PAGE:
Jacob Zinn :: journalist + photographer

WWE needs an Attitude (Adjustment)

Posted in Opinion, Sports, Wrestling by Jacob Zinn on July 27, 2011
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espite being a company solely based on the niche sport of professional wrestling, World Wrestling Entertainment used to have some balls.

That was when Stone Cold Steve Austin was stunning Vince McMahon, D-Generation X was crotch-chopping its opponents, Mick Foley was being chokeslammed through cells and Chris Jericho was outtalking The Rock. That was the Attitude Era.

The era arguably started with the Montréal Screwjob and ended when the then-World Wrestling Federation (WWF) became World Wrestling Entertainment (WWE). By that time, McMahon had taken over World Championship Wrestling (WCW), Ted Turner’s rival wrestling promotion that prompted both company’s to deliver more shock value in a five-year ratings war.

Since then, the WWE’s on-screen content has gotten less racy, less provocative and less edgy to the point that it’s family-friendly. Women and children make up 40% of the WWE’s viewing audience, unlike the teenagers and young adults (mostly male) who made up the vast majority of wrestling crowds in the mid-to-late ’90s. Back then, it was unapologetically lowbrow, and we liked it that way, but with a current 12-and-under target audience, the WWE has marketed most of its superstars wrestlers as childhood heroes and upstanding role models.

Old School Attitude

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n the last few weeks, I saw a glimpse of attitude being injected into WWE programming. CM Punk’s anti-WWE angle was a refreshing change from the PG-rated children’s program that is Monday Night RAW.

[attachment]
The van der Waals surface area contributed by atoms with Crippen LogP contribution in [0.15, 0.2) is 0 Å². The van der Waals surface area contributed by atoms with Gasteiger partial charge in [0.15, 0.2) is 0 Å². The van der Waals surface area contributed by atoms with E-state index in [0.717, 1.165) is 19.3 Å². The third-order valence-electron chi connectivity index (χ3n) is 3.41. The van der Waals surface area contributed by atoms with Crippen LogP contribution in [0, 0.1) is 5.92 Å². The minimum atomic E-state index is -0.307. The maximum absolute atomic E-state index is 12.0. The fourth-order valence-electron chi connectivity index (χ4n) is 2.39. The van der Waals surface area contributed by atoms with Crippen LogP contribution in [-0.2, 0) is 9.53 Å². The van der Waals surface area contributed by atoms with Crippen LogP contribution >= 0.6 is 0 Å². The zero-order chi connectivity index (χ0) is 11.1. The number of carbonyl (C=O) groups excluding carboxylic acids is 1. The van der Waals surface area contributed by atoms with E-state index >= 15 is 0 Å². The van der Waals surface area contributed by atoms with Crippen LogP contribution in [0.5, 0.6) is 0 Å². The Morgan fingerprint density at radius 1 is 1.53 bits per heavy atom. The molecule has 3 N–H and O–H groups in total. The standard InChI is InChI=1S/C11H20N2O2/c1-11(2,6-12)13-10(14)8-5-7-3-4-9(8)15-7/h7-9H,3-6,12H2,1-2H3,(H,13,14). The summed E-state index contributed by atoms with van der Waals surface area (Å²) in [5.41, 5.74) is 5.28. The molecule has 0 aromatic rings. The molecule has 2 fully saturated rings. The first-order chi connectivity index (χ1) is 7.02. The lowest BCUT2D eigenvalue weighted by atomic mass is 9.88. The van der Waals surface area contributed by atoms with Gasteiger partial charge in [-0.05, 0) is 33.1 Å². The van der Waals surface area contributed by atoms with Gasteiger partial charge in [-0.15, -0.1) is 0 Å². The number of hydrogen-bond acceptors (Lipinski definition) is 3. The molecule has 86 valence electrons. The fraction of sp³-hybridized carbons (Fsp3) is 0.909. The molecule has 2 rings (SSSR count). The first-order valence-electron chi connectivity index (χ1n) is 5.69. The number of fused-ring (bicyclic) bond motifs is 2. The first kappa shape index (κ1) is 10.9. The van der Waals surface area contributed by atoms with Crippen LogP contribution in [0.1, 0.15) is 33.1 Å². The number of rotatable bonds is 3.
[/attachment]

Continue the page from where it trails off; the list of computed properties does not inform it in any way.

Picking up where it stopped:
At the end of RAW on June 27, CM Punk led a brash, cross-legged, viewer-discretion-advised tirade against the WWE, criticizing Vince McMahon and his daughter, his doofus son-in-law (Triple H) and his “douchebag yes men” (name-dropping Executive Vice President of Talent Relations John Laurinaitis) for paying no mind to in-ring talent and pushing overrated, ass-kissing cashcows like John Cena, The Rock and Hulk Hogan. Backstage gripes that would normally be discussed in hushed tones were now being aired on the mic in front of everyone to hear.

With his contract up on July 18, CM Punk threatened to take the WWE Championship with him at the Money in the Bank Pay-Per-View. McMahon responded by indefinitely suspending CM Punk only to be persuaded by Cena to, for once, put on a match that the fans wanted. McMahon begrudgingly accepted the proposition, but raised the stakes: if the champion John Cena lost the title, he would be fired.

Leading up to his departure, CM Punk wasn’t performing for 10 year-olds. It was the teens and young adults who wanted this match, who wanted Cena fired, who wanted CM Punk to leave his hometown of Chicago, where the Pay-Per-View was scheduled, as the last WWE Champion.

See, there’s an online community of grown men who still watch professional wrestling. They read behind-the-scenes blogs and immerse themselves in insider’s knowledge.

They are smarks, an abbreviation of “smart marks,” meaning they understand that wrestling is “fake,” but still get enjoyment out of it. They know the outcomes are predetermined and that most of the on-screen fueds don’t have any off-screen legitimacy to them.

The beauty of this angle is it was a mix of both.

As one of the best on-the-mic talents, CM Punk got to trash the WWE for keeping him off of merchandise, for underusing such talents as Colt Cabana and Drew Hankinson, and for booking the main event of WrestleMania XXVIII a year in advance between the WWE’s poster boy, John Cena, and the wrestler-turned-movie star Dwayne “The Rock” Johnson. He gave shout-outs to independent promotions Ring of Honor and New Japan Pro Wrestling; mentioning any current wrestling promotion, mainstream or otherwise, is a no-no in the WWE’s book.